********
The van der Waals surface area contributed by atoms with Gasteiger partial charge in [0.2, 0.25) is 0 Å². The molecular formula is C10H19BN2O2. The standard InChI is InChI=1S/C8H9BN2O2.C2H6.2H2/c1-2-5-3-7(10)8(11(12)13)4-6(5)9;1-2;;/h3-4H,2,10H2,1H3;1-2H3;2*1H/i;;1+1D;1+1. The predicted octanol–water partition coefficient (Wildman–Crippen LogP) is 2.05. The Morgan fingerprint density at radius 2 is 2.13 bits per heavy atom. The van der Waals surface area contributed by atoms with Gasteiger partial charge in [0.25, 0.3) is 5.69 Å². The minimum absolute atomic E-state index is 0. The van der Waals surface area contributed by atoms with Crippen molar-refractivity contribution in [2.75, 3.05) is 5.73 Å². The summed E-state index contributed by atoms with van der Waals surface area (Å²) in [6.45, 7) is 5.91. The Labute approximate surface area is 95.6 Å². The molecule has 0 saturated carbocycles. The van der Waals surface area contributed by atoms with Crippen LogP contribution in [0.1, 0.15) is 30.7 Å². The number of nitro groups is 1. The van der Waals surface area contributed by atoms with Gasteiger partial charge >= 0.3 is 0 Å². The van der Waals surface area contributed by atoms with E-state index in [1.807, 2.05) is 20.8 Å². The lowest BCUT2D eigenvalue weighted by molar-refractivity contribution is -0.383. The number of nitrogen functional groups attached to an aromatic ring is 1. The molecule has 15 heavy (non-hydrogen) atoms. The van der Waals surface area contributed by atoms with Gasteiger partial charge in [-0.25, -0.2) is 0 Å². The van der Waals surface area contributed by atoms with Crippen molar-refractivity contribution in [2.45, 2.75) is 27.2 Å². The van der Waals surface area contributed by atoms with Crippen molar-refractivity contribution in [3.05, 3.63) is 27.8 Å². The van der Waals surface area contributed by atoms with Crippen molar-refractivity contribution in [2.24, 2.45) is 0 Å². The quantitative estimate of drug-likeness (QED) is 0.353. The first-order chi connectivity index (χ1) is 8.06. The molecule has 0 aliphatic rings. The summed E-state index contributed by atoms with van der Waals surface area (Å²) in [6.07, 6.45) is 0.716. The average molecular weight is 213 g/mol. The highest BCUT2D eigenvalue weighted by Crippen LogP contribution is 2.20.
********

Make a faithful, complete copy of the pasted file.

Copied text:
The van der Waals surface area contributed by atoms with Gasteiger partial charge in [0.2, 0.25) is 0 Å². The molecular formula is C10H19BN2O2. The standard InChI is InChI=1S/C8H9BN2O2.C2H6.2H2/c1-2-5-3-7(10)8(11(12)13)4-6(5)9;1-2;;/h3-4H,2,10H2,1H3;1-2H3;2*1H/i;;1+1D;1+1. The predicted octanol–water partition coefficient (Wildman–Crippen LogP) is 2.05. The Morgan fingerprint density at radius 2 is 2.13 bits per heavy atom. The van der Waals surface area contributed by atoms with Gasteiger partial charge in [0.25, 0.3) is 5.69 Å². The minimum absolute atomic E-state index is 0. The van der Waals surface area contributed by atoms with Crippen molar-refractivity contribution in [2.75, 3.05) is 5.73 Å². The summed E-state index contributed by atoms with van der Waals surface area (Å²) in [6.45, 7) is 5.91. The Labute approximate surface area is 95.6 Å². The molecule has 0 saturated carbocycles. The van der Waals surface area contributed by atoms with Crippen LogP contribution in [0.1, 0.15) is 30.7 Å². The number of nitro groups is 1. The van der Waals surface area contributed by atoms with Gasteiger partial charge >= 0.3 is 0 Å². The van der Waals surface area contributed by atoms with E-state index in [1.807, 2.05) is 20.8 Å². The lowest BCUT2D eigenvalue weighted by molar-refractivity contribution is -0.383. The number of nitrogen functional groups attached to an aromatic ring is 1. The molecule has 15 heavy (non-hydrogen) atoms. The van der Waals surface area contributed by atoms with Gasteiger partial charge in [-0.25, -0.2) is 0 Å². The van der Waals surface area contributed by atoms with Crippen molar-refractivity contribution in [2.45, 2.75) is 27.2 Å². The van der Waals surface area contributed by atoms with Crippen molar-refractivity contribution in [3.05, 3.63) is 27.8 Å². The van der Waals surface area contributed by atoms with Crippen molar-refractivity contribution in [2.24, 2.45) is 0 Å². The quantitative estimate of drug-likeness (QED) is 0.353. The first-order chi connectivity index (χ1) is 8.06. The molecule has 0 aliphatic rings. The summed E-state index contributed by atoms with van der Waals surface area (Å²) in [6.07, 6.45) is 0.716. The average molecular weight is 213 g/mol. The highest BCUT2D eigenvalue weighted by Crippen LogP contribution is 2.20.